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Monday, 18 November 2019

Al-Tahrir journalists begin sit-in to protest Egyptian paper's shutdown

The board of the newspaper announced to its reporters just last week that it would suspend the printed version at the beginning of September

Ahram Online , Wednesday 2 Sep 2015
File Photo: Egyptian Journalists' Syndicate (Photo: Al-Ahram)
Views: 2464
Views: 2464

Journalists of privately owned Egyptian newspaper Al-Tahrir began an open-ended sit-in on Tuesday, protesting the closure of the daily paper and demanding that it remain under any circumstances.

The board of the newspaper, which also has a website, announced to its reporters just last week that it would suspend the printed version at the beginning of September while the site will continue operating.

The last copy of the paper was issued on Sunday.

Dozens of the newspaper’s reporters, estimated at almost 400, began their protest at the paper's headquarters in the southern Cairo district of Mohandeseen to express opposition to the shutdown.

The decision to stop printing the newspaper was made by its editor-in-chief Akmal Qortam, a businessman and an ex-member of the ruling party under ousted president Hosni Mubarak.

The journalists, most of whom are facing the possibility of a lay-off, have trusted the country's press syndicate to represent them in their challenge against the closure, calling for legal action to be taken against Qortam or removing him from his position. 

"We have been told overnight, without any proper notice or justification, that the place where we have been working for five years will close, destroying our ambitions, years-long efforts and dreams in the process," Asmaa Fathy, one of the protesting reporters, told Ahram Online.

While a financial crisis hitting the newspaper has been cited as the reason for the closure, some insiders say the shutdown is driven by political factors against the backdrop of a new editorial policy critical of authorities over the few past months.

They say Qotram, owner since 2013, has already been scaling up online services and is expected to open a new weekly, something they argue makes a financial crunch more doubtful.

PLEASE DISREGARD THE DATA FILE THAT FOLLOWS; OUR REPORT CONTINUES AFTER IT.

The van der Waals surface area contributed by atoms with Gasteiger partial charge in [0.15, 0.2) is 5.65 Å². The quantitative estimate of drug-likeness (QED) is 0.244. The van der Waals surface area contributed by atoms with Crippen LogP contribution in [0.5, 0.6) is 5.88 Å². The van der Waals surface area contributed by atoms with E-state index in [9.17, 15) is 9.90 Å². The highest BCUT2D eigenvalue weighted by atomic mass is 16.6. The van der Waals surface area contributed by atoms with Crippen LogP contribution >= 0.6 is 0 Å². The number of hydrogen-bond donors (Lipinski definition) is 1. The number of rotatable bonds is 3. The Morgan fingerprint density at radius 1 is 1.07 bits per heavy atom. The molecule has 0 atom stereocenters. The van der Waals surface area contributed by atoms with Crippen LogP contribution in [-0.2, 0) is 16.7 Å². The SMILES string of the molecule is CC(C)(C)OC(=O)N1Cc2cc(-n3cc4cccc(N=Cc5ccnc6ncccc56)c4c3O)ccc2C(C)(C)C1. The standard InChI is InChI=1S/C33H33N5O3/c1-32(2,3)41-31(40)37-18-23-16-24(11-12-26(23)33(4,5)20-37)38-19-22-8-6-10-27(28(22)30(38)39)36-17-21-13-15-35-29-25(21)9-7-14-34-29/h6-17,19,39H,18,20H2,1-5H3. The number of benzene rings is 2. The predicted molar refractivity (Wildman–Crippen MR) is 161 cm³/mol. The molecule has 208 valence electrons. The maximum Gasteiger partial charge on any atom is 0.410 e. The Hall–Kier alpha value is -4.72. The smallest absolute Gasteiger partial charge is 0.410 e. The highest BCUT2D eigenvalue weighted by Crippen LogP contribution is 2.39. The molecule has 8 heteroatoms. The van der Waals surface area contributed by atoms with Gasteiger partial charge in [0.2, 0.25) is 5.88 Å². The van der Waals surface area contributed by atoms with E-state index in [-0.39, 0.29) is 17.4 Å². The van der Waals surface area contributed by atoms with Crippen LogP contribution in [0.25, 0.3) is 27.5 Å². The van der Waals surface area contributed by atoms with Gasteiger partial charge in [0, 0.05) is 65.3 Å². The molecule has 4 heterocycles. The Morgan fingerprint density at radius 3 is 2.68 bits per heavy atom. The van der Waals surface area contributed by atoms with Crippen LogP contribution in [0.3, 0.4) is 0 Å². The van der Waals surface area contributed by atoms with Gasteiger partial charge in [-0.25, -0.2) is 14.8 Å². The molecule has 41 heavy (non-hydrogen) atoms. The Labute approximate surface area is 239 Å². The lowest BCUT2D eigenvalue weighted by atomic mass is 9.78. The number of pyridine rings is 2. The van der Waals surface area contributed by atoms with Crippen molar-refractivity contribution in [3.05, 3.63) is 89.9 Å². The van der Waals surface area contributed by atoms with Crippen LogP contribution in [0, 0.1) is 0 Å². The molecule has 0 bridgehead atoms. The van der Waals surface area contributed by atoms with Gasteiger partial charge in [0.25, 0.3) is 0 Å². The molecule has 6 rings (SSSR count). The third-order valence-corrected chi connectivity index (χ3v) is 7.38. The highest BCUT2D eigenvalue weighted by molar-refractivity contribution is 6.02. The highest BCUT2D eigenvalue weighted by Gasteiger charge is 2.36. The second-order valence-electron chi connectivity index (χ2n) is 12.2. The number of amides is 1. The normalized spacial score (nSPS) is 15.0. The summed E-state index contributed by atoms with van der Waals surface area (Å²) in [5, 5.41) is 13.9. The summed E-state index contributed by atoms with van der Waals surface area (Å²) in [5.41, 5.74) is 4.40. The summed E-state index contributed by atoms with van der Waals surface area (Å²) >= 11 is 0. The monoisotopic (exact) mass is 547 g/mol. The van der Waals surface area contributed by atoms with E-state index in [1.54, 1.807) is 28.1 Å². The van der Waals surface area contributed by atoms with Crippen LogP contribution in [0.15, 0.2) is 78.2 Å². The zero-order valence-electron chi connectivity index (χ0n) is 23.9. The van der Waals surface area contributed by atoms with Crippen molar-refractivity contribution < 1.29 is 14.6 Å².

"We have been more critical of the government recently, bringing pressure to bear on authorities, which officials do not like," Fathy said.

"That's a political crisis not a financial one. It's an attempt to muzzle freedom of opinion and expression," she added.

The move to cease printing the four-year-old paper comes after three Egyptian newspapers were prevented last month from being printed or distributed because they had content critical of the country's president.

The censoring was criticised by the New York-based press advocacy organisation, The Committee to Protect Journalists, which said Egypt is “resorting to crude censorship."

Reporters demand that Al-Tahrir persists in any form, be it weekly or monthly. They have threatened to take escalating measures against owner Qortam, which might include relocating the sit-in to the headquarters of his political party or in front of his home.

"Al-Tahrir journalists express their full repudiation of the closure of Al-Tahrir and call on its owner to continue its paper version," the reporters said in a statement Tuesday that was reported by Egypt's press syndicate.

The syndicate said that several of its board members would take part in the protest Wednesday as an act of solidarity with the journalists.

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02-09-2015 11:18pm
90 million sit-in
Sit-in numbers are rising, based on the government policies it seems like very soon the 90 million Egyptians will be siting-in. Then the creative Ministry of Foreign Affairs will tell the World: "this is not a protest, it's a new Egyptian position handed down to us by the pharaohs"
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Sam Enslow
02-09-2015 12:04pm
Show the money.
If the closing of the print edition is due to financial considerations (and this becomes an international trend), where will the money to continue operations be found? No one likes to see people lose their jobs, but times change, methods of dissemination change, advertising changes. Egyptians cannot afford to maintain more failed businesses.
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